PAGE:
Data 2 – Growth and recessions
Charts and maps that explore economic growth. Each of the visualisations below are interactive – hover over them to reveal more detail to dig deeper.
Recent trends in global growth
How are the world’s most populous countries performing? The chart below plots their growth in GDP per capita between 2022 and 2023, using the most recent GDP estimates. Slide the selector to adjust the starting year. How have countries growth rates changed over time?
The growth paths have mostly been an upward trajectory, but not all countries have seen such consistency.
Mapping recent growth across the US
As with global grwoth, the economic expansion of individual US States is not always constant or evenly distributed: the vast size of the United States means that large parts of the US can be in recessions, while the country’s overall GDP still increases. Importantly, within the US, the states have the power to make their own economic policies: from taxation to spending to minimum wages. This can mean their economies perform differently depending on the macroeconomic climate. We will learn more about these policies, and the results of policy experimentationin the US, as we progress through the course.
Can growth go on forever?
When we step back and use a wide angle lens we see that economic growth is relatively new. Estimates across the last millennium for a combined global GDP show very little growth before the 1700s, contrasted with rapid growth in the last century. This leads us to a big question, that many economists grapple with: if there was little growth in the past, will growth go on forever?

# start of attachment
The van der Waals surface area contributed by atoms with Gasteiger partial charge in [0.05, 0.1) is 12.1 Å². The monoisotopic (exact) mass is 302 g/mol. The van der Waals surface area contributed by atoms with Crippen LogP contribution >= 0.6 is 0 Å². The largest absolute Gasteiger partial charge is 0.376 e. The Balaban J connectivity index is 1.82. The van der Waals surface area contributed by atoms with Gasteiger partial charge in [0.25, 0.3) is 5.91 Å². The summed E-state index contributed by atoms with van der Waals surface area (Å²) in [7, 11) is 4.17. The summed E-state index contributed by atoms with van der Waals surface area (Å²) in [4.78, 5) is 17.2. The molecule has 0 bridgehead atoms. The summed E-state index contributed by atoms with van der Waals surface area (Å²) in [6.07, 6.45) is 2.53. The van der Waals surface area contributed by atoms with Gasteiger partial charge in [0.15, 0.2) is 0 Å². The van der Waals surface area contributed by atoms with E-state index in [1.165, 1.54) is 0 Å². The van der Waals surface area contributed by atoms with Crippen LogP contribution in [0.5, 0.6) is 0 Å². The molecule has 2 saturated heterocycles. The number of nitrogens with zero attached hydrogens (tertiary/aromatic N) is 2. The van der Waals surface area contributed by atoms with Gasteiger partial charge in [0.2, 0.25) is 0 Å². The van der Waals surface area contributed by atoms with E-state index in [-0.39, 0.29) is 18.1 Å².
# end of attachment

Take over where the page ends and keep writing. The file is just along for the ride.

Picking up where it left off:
Where does growth come from?
GDP is a measure of output for an economy, so for countries to become more prosperous, they must want to increase output, or productiveness relative to their population. Per worker output, aka productivity, in the US has almost tripled since the 1960s, even after adjusting for price increases.
Productivity in the US has been on a strong positive trend since the 1980s, especially when compared to some other major economies, such as Japan and the major European states. Italy’s pandemic dip in 2020 took it nearly back to the same level as in 1990. We can see here that economic growth is not a guarantee.
How can we increase growth?
Research and development–deploying funds to invest in news ideas–can be an important determinant of economic growth. Wealthier countries often dedicate a larger portion of their GDP towards R&D, however for some countries this is far more of a priority. The spend on R&D as a proportion of GDP is twice as high in the US as in the UK, for example: could this explain some of the UK’s poor recent productivity growth?
Patent applications can be an interesting proxy for a country’s technological innovation and we observe a strong positive correlation between the number of applications and a country’s per person GDP.
Human capital describes the skills, experience, and knowledge held by a person or population and is an important determinant in the amount of economic output. The Human Capital Index plotted in this chart shows the impact that sub-optimal education and health has on a country’s GDP. Populations with higher levels of Human capital can engage in more complex forms of production, are better able to increase the efficiency of existing systems and are better equipped to challenge corruption that is deleterious to long run growth.
What happens when growth dissapears?
Countries can experience short-term reductions in growth in the form of recessions. With lower spending by households, and investment by firms the demand for workers typically falls. The chart below shows shaded recessions: notice how unemployment spikes with major recessions. In the next chapter we learn how vital employment is, the costs of unemployment, and about the link between the labor market and prices, all topics where Chicago’s economists have made landmark contributions.